FedoraRHEL Based

How To Install Nagios on Fedora 40

Install Nagios on Fedora 40

In this tutorial, we will show you how to install Nagios on Fedora 40. Nagios Core is a widely used network monitoring system that provides a centralized platform for monitoring various aspects of your IT infrastructure. With Nagios, you can keep an eye on hosts (servers, workstations, routers, switches, etc.), services (HTTP, SMTP, DNS, etc.), system resources (CPU, memory, disk space), and network protocols (ICMP, SNMP, etc.). It offers a web-based interface for viewing current system status, event information, and historical logs.

This article assumes you have at least basic knowledge of Linux, know how to use the shell, and most importantly, you host your site on your own VPS. The installation is quite simple and assumes you are running in the root account, if not you may need to add ‘sudo‘ to the commands to get root privileges. I will show you the step-by-step installation of the Nagios open-source monitoring on Fedora 40.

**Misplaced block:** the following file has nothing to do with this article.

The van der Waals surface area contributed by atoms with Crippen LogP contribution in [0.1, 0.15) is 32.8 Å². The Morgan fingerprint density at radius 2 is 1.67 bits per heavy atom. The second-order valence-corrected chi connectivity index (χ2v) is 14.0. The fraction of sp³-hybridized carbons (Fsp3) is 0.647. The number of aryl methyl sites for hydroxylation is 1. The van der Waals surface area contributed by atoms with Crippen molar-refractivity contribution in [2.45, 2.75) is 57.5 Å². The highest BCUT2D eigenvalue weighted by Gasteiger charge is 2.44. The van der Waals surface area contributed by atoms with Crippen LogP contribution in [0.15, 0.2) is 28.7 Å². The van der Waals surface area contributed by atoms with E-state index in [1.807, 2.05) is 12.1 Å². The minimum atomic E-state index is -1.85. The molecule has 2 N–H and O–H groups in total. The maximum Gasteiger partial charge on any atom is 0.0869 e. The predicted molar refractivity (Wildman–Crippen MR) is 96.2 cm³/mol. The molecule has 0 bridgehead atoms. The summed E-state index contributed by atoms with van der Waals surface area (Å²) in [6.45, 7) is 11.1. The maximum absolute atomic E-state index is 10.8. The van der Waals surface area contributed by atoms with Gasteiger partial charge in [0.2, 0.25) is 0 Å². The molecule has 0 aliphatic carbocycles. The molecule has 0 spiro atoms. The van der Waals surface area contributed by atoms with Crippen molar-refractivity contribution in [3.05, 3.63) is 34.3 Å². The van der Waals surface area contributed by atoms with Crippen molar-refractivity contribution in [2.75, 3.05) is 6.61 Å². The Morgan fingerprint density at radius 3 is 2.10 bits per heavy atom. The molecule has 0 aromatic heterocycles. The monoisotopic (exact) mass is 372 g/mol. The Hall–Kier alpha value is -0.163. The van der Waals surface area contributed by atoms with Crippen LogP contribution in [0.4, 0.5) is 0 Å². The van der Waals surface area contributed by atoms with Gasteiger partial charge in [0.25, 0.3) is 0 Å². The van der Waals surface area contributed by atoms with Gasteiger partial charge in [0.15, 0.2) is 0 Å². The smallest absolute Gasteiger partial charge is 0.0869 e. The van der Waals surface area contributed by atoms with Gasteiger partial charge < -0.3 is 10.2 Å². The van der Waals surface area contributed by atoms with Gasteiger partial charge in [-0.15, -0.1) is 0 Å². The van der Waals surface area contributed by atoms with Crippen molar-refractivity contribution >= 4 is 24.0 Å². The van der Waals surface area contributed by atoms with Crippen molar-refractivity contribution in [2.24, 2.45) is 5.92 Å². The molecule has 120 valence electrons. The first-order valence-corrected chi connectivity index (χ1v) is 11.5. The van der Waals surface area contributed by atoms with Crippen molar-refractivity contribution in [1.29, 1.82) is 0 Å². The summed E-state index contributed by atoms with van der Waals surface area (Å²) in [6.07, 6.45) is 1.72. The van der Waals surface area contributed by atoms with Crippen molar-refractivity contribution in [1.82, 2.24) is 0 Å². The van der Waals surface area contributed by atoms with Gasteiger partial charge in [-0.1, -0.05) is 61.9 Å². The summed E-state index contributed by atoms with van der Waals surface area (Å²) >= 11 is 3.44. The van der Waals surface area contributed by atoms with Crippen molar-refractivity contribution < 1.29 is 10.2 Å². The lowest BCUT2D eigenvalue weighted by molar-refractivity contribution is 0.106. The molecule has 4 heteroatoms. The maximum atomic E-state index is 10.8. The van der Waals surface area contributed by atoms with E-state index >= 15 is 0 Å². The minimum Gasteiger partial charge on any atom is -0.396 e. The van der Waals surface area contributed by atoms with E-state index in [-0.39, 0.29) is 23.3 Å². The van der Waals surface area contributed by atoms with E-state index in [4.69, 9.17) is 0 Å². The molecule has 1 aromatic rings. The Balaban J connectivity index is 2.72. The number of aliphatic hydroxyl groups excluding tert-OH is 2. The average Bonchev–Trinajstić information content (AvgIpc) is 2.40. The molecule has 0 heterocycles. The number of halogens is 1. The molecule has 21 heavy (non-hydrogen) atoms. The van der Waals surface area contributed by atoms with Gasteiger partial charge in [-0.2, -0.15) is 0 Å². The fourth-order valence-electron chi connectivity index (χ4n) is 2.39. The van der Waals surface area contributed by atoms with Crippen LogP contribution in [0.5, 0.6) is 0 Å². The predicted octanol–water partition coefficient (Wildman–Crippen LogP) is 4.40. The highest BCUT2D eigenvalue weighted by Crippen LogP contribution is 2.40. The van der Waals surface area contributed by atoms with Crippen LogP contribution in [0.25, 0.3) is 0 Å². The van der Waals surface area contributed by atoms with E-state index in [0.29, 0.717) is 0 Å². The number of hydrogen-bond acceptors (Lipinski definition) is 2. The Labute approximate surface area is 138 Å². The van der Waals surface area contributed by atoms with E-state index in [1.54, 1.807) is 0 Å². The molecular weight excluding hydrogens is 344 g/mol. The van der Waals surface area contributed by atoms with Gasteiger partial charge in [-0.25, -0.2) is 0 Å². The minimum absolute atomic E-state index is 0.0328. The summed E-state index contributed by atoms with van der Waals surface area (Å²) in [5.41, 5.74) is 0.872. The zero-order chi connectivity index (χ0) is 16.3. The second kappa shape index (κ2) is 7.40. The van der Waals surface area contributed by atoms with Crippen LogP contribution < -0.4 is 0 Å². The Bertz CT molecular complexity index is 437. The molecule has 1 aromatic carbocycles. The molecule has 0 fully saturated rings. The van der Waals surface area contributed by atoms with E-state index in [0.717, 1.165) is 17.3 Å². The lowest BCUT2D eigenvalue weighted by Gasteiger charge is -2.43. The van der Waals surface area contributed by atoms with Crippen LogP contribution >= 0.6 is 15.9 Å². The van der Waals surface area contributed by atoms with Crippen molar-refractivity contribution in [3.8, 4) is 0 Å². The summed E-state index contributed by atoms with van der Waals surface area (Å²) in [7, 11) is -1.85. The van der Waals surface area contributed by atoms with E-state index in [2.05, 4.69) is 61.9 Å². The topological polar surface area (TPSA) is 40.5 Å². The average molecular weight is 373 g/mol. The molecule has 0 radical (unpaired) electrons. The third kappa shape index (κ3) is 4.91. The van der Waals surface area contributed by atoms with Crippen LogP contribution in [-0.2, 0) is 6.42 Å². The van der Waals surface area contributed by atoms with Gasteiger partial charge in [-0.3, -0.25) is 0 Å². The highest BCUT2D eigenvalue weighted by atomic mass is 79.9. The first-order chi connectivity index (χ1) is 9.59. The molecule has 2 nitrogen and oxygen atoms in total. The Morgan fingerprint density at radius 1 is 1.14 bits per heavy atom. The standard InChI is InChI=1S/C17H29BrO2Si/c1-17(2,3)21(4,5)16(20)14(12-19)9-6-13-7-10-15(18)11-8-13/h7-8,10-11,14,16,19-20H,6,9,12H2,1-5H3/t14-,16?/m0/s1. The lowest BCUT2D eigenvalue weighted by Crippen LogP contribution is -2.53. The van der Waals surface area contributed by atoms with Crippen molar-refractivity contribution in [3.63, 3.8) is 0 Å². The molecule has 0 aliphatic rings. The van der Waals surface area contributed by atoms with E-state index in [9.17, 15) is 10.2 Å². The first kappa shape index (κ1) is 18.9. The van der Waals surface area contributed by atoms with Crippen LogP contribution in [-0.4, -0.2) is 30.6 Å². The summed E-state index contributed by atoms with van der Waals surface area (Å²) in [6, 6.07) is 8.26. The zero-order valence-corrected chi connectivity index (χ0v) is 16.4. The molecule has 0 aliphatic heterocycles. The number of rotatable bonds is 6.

Before we dive into the installation process, ensure that you have the following prerequisites in place:

  • A server running one of the following operating systems: Fedora 40.
  • It’s recommended that you use a fresh OS install to prevent any potential issues.
  • You will need access to the terminal to execute commands. Fedora provides the Terminal application for this purpose. It can be found in your Applications menu.
  • A stable internet connection to download the necessary packages.
  • A non-root sudo user or access to the root user. We recommend acting as a non-root sudo user, however, as you can harm your system if you’re not careful when acting as the root.

Install Nagios on Fedora 40

Step 1. Update the System.

To ensure a smooth installation process and maintain the security and compatibility of your Fedora 40 system, it is crucial to update it to the latest version before proceeding with the PostgreSQL installation. Open a terminal and run the following commands:

sudo dnf clean all
sudo dnf update